Virtually unsupervised, the "new guy" got a thorough initiation when faced with a night-shift full of spun-down drives
Back in the glory days of mainframe computing, the University I worked at had an IBM timeshare machine. Connected to it was more than the usual number of disk drives because there were so many users. In those days, a disk drive was about the size of a washing machine and they were so expensive that they had removable disk packs. These drives were usually located in rows and columns on the floor, something like a checkerboard to minimize cable lengths. This was colloquially called a disk farm.
Because of the way our machine room was configured, the disk farm was located on the floor directly below the main computer. The unmounted disk packs were stored in the same area on shelves along the walls
When a user wanted data that was not online, he would go downstairs, spin down an appropriate disk drive, remove the 40-lb. disk pack, mount the new disk pack, spin the drive up and tell the OS it was now available. The machine-room staff performed this procedure numerous times a day, all three shifts (we ran 24/7).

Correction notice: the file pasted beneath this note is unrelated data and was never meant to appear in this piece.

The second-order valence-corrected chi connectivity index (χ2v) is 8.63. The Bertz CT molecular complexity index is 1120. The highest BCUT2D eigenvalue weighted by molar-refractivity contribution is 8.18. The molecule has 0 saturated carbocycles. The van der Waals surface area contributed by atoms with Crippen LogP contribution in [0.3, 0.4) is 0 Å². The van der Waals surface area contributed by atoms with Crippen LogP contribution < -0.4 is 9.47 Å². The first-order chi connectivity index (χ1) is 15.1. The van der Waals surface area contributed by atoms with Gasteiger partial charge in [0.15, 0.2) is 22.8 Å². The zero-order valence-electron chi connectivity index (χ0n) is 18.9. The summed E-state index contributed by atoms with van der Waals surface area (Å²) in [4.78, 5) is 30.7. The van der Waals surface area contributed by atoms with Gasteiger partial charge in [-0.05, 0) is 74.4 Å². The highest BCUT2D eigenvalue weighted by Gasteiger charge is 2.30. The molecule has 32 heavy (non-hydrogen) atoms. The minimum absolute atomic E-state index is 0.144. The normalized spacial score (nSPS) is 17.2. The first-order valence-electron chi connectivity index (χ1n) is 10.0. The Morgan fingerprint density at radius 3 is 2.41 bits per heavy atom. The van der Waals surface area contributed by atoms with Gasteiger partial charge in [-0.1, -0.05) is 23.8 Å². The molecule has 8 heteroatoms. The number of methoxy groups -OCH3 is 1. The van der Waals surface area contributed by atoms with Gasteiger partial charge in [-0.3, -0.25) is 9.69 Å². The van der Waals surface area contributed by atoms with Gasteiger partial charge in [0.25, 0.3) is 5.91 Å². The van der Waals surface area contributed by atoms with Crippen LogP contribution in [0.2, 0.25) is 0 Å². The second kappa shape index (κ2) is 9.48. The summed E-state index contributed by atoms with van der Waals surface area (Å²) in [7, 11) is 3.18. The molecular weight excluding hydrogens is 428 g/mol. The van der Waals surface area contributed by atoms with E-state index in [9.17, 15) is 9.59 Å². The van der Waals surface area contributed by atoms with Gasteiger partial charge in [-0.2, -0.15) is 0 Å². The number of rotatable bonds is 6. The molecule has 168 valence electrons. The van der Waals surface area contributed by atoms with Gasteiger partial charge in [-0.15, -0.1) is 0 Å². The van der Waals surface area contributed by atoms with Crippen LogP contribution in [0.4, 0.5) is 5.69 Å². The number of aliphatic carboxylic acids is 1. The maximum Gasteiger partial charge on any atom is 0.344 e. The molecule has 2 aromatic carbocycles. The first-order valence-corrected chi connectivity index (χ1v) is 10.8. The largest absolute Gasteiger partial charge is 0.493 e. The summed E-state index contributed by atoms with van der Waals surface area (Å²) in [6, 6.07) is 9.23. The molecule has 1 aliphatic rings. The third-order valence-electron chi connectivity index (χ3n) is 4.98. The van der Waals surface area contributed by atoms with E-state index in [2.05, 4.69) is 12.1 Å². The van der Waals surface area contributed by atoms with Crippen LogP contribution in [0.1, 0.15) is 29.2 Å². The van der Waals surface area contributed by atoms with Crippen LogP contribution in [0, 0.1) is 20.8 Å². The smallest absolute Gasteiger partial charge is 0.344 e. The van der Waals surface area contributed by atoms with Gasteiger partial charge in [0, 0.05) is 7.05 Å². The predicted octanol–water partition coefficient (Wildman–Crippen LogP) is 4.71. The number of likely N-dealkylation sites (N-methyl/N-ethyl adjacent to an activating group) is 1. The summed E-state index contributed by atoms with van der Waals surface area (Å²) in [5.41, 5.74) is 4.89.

John, the new staffer in the machine room, had been given the worst shifts -- midnight to 8:00 a.m. Unfortunately, this shift was also the least supervised, but that did not bother John -- he was young, enthusiastic and eager to learn.
One early morning about 3:00 a.m., one of the disk drives went offline. When the alarm sounded at the console, John was dispatched to investigate. Upon arriving at the offending drive he found it was indeed spun down. First, he spun the drive up. It came up, displayed some status lights, then spun down again. John was puzzled. He didn't quite understand the meaning of all those status lights yet, but he did know that there was really not that much to the things -- just a drive and a disk pack. His supervisor was not available, but John figured he had a way to fix this problem.
It must be a faulty disk pack, he decided. No problem. He knew where the test packs were, so he carted one out and mounted it. Same thing. He knew that test packs didn't always perform correctly, so he decided to try another. Still no success.